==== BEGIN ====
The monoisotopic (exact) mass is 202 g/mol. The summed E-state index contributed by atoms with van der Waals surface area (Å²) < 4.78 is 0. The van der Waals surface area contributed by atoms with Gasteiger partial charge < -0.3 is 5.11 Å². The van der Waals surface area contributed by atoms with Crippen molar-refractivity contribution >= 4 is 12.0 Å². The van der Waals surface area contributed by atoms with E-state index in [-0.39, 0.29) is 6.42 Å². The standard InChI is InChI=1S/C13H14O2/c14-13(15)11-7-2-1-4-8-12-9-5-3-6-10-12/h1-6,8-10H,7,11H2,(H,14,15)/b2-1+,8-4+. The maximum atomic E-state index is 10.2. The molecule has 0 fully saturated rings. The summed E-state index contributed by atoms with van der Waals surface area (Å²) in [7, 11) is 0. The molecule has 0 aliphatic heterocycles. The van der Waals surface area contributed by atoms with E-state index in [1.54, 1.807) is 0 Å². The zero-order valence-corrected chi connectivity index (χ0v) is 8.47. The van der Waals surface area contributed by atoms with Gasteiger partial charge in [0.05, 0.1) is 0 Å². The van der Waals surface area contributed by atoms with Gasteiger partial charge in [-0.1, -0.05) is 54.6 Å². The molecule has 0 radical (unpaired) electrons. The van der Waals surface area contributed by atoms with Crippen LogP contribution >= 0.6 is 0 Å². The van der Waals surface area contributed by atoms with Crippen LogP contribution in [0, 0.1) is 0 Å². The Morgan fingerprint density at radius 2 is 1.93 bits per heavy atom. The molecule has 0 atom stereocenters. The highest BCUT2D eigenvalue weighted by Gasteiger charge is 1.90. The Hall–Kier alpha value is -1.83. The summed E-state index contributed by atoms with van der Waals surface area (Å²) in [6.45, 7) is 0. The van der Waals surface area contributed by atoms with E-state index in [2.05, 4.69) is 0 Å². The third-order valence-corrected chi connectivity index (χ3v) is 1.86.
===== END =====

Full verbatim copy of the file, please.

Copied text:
The monoisotopic (exact) mass is 202 g/mol. The summed E-state index contributed by atoms with van der Waals surface area (Å²) < 4.78 is 0. The van der Waals surface area contributed by atoms with Gasteiger partial charge < -0.3 is 5.11 Å². The van der Waals surface area contributed by atoms with Crippen molar-refractivity contribution >= 4 is 12.0 Å². The van der Waals surface area contributed by atoms with E-state index in [-0.39, 0.29) is 6.42 Å². The standard InChI is InChI=1S/C13H14O2/c14-13(15)11-7-2-1-4-8-12-9-5-3-6-10-12/h1-6,8-10H,7,11H2,(H,14,15)/b2-1+,8-4+. The maximum atomic E-state index is 10.2. The molecule has 0 fully saturated rings. The summed E-state index contributed by atoms with van der Waals surface area (Å²) in [7, 11) is 0. The molecule has 0 aliphatic heterocycles. The van der Waals surface area contributed by atoms with E-state index in [1.54, 1.807) is 0 Å². The zero-order valence-corrected chi connectivity index (χ0v) is 8.47. The van der Waals surface area contributed by atoms with Gasteiger partial charge in [0.05, 0.1) is 0 Å². The van der Waals surface area contributed by atoms with Gasteiger partial charge in [-0.1, -0.05) is 54.6 Å². The molecule has 0 radical (unpaired) electrons. The van der Waals surface area contributed by atoms with Crippen LogP contribution >= 0.6 is 0 Å². The van der Waals surface area contributed by atoms with Crippen LogP contribution in [0, 0.1) is 0 Å². The Morgan fingerprint density at radius 2 is 1.93 bits per heavy atom. The molecule has 0 atom stereocenters. The highest BCUT2D eigenvalue weighted by Gasteiger charge is 1.90. The Hall–Kier alpha value is -1.83. The summed E-state index contributed by atoms with van der Waals surface area (Å²) in [6.45, 7) is 0. The van der Waals surface area contributed by atoms with E-state index in [2.05, 4.69) is 0 Å². The third-order valence-corrected chi connectivity index (χ3v) is 1.86.